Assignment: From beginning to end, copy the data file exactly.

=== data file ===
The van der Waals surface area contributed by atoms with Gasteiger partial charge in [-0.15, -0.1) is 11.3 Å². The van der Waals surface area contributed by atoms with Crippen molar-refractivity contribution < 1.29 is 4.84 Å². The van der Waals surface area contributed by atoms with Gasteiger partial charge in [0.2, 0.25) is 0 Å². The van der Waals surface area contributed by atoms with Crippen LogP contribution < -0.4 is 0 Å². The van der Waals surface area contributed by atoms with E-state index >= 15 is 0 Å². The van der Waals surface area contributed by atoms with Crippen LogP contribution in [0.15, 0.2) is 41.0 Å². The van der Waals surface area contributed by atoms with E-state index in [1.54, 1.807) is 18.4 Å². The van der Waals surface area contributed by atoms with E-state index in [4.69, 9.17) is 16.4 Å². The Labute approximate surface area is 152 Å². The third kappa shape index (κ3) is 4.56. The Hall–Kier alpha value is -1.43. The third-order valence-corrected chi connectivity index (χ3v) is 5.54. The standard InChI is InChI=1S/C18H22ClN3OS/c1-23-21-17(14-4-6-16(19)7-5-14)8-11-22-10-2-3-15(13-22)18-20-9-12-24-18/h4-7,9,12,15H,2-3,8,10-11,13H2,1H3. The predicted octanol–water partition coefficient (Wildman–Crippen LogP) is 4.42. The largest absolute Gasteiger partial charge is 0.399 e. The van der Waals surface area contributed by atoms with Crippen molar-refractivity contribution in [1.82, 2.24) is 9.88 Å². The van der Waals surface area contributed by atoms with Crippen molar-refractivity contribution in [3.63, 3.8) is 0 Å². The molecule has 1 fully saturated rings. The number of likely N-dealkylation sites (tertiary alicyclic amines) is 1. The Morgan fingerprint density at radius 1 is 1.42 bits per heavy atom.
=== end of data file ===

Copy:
The van der Waals surface area contributed by atoms with Gasteiger partial charge in [-0.15, -0.1) is 11.3 Å². The van der Waals surface area contributed by atoms with Crippen molar-refractivity contribution < 1.29 is 4.84 Å². The van der Waals surface area contributed by atoms with Gasteiger partial charge in [0.2, 0.25) is 0 Å². The van der Waals surface area contributed by atoms with Crippen LogP contribution < -0.4 is 0 Å². The van der Waals surface area contributed by atoms with E-state index >= 15 is 0 Å². The van der Waals surface area contributed by atoms with Crippen LogP contribution in [0.15, 0.2) is 41.0 Å². The van der Waals surface area contributed by atoms with E-state index in [1.54, 1.807) is 18.4 Å². The van der Waals surface area contributed by atoms with E-state index in [4.69, 9.17) is 16.4 Å². The Labute approximate surface area is 152 Å². The third kappa shape index (κ3) is 4.56. The Hall–Kier alpha value is -1.43. The third-order valence-corrected chi connectivity index (χ3v) is 5.54. The standard InChI is InChI=1S/C18H22ClN3OS/c1-23-21-17(14-4-6-16(19)7-5-14)8-11-22-10-2-3-15(13-22)18-20-9-12-24-18/h4-7,9,12,15H,2-3,8,10-11,13H2,1H3. The predicted octanol–water partition coefficient (Wildman–Crippen LogP) is 4.42. The largest absolute Gasteiger partial charge is 0.399 e. The van der Waals surface area contributed by atoms with Crippen molar-refractivity contribution in [1.82, 2.24) is 9.88 Å². The van der Waals surface area contributed by atoms with Crippen molar-refractivity contribution in [3.63, 3.8) is 0 Å². The molecule has 1 fully saturated rings. The number of likely N-dealkylation sites (tertiary alicyclic amines) is 1. The Morgan fingerprint density at radius 1 is 1.42 bits per heavy atom.